PORTRUSH, Northern Ireland (Reuters) - Lee Westwood’s latest bid to secure an elusive major championship got off to a blistering start on Saturday, but he heads into Sunday’s final round needing a major turnaround to have any hope of lifting the Claret Jug.
The 46-year-old Westwood has had 18 top-10 finishes in major championships and in half of them he has been inside the top three — but he has yet to get over the finish line in first place.
On Saturday, Westwood looked determined but relaxed as he took on the Dunluce links, striking the ball superbly, birdieing the second, third and fourth holes and briefly taking the outright lead.
While his playing partner Tommy Fleetwood was also in excellent form and Shane Lowry was outstanding as he surged ahead, Westwood suffered a setback on the 10th.
His drive flew right and lodged in a bush in the rough. When the ball position was inspected, it was found plugged in the grass underneath the bush, prompting a conversation with the rules official.
The Englishman was offered a potential lifeline when the official asked him whether, if the ball was not plugged, he would have been able to play it from that position.
Yet rather than engage in a debate aimed at avoiding a penalty stroke, Westwood simply took his medicine and accepted he would not have been able to play even a non-plugged ball.
“I just accepted the penalty and took it back and dropped it. If it hadn’t been plugged and been in the same place I couldn’t have, in my own conscience, played a shot. I just took a penalty,” he said.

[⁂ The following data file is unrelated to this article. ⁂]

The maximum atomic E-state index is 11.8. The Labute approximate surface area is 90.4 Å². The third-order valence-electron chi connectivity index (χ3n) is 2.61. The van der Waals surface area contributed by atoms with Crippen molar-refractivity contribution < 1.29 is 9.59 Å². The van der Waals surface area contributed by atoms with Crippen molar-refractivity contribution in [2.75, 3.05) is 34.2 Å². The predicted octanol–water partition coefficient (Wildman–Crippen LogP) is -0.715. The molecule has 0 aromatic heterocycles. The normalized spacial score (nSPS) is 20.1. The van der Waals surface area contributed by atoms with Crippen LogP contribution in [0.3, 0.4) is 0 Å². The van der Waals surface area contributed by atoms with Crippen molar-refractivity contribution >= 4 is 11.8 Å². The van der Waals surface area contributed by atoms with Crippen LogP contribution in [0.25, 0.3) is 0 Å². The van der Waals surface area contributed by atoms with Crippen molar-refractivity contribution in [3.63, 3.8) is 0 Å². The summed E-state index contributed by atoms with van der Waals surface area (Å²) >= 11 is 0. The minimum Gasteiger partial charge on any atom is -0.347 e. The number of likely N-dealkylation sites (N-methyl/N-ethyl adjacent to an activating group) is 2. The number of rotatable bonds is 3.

Westwood said that any other line of argument would have been “against the spirit of the game”.
“I’m not interested in gaining an advantage in a situation like that.
“I actually said to the rules official, ‘There’s no relief for embedded balls in The Open, is there?’ She said, ‘Actually we’ve changed the rules’.
“So I was just going to go and drop it anyway, but she said, ‘Hang on’, and they brought another rules official and he explained the rule and I said, ‘No, I wouldn’t have been able to hit it really’.
“I could have faked it and said, I hit left-handed over me shoulder. You just let your conscience be your guide in situations like that.”
His approach was recognised by Ireland’s Padraig Harrington who tweeted: “Very sporting of Lee Westwood not to attempt to take a free drop on 10. With all recent rules decisions it reminds us of the honour at the heart of the game.”
A further bogey on the 15th left Westwood to card a one-under 70. That put him a full eight strokes behind Lowry but the Englishman was not giving up just yet.
“The weather is predicted to be bad, isn’t it? So Shane’s in the lead. He’s got a big lead. But no lead is big enough when the weather gets bad on a links course,” said Westwood.
“He’s going to have an awful lot of pressure on him from the crowd. He’ll be nervous. It’ll be a tough, long day for him. Last day is always long, but it’s going to be a hundred times worse for him.”
As for Westwood?
“Still in there with a chance,” he said.
“You can still shoot a low score around this golf course. It’s such a good design that even in a really strong wind if you hit good shots and you’ve got control of the golf ball you can still make birdies and hit proper shots out there and get rewarded.”
Reporting by Simon Evans; Editing by Toby Davis